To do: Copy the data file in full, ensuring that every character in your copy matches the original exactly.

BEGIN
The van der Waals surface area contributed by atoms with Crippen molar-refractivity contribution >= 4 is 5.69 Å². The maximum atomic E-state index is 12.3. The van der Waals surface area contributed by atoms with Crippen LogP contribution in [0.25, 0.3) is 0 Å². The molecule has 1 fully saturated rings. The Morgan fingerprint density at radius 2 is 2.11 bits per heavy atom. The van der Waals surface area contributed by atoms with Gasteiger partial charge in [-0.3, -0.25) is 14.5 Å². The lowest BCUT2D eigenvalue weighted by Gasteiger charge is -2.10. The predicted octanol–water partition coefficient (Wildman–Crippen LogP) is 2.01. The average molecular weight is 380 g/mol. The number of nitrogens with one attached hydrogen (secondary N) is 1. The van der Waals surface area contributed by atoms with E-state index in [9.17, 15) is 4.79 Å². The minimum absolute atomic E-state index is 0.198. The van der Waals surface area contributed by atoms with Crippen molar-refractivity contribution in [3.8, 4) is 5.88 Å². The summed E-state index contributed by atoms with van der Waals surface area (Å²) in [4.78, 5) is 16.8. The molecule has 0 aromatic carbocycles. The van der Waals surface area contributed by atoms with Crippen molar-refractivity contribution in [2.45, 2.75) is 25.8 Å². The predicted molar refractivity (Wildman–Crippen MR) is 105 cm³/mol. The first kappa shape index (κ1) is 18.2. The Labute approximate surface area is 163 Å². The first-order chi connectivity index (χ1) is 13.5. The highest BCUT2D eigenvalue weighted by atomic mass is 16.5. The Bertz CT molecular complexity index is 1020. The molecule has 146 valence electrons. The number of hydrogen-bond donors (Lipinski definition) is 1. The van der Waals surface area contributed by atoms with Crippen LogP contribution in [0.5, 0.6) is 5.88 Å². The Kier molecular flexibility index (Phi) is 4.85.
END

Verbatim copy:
The van der Waals surface area contributed by atoms with Crippen molar-refractivity contribution >= 4 is 5.69 Å². The maximum atomic E-state index is 12.3. The van der Waals surface area contributed by atoms with Crippen LogP contribution in [0.25, 0.3) is 0 Å². The molecule has 1 fully saturated rings. The Morgan fingerprint density at radius 2 is 2.11 bits per heavy atom. The van der Waals surface area contributed by atoms with Gasteiger partial charge in [-0.3, -0.25) is 14.5 Å². The lowest BCUT2D eigenvalue weighted by Gasteiger charge is -2.10. The predicted octanol–water partition coefficient (Wildman–Crippen LogP) is 2.01. The average molecular weight is 380 g/mol. The number of nitrogens with one attached hydrogen (secondary N) is 1. The van der Waals surface area contributed by atoms with E-state index in [9.17, 15) is 4.79 Å². The minimum absolute atomic E-state index is 0.198. The van der Waals surface area contributed by atoms with Crippen molar-refractivity contribution in [3.8, 4) is 5.88 Å². The summed E-state index contributed by atoms with van der Waals surface area (Å²) in [4.78, 5) is 16.8. The molecule has 0 aromatic carbocycles. The van der Waals surface area contributed by atoms with Crippen molar-refractivity contribution in [2.45, 2.75) is 25.8 Å². The predicted molar refractivity (Wildman–Crippen MR) is 105 cm³/mol. The first kappa shape index (κ1) is 18.2. The Labute approximate surface area is 163 Å². The first-order chi connectivity index (χ1) is 13.5. The highest BCUT2D eigenvalue weighted by atomic mass is 16.5. The Bertz CT molecular complexity index is 1020. The molecule has 146 valence electrons. The number of hydrogen-bond donors (Lipinski definition) is 1. The van der Waals surface area contributed by atoms with Crippen LogP contribution in [0.5, 0.6) is 5.88 Å². The Kier molecular flexibility index (Phi) is 4.85.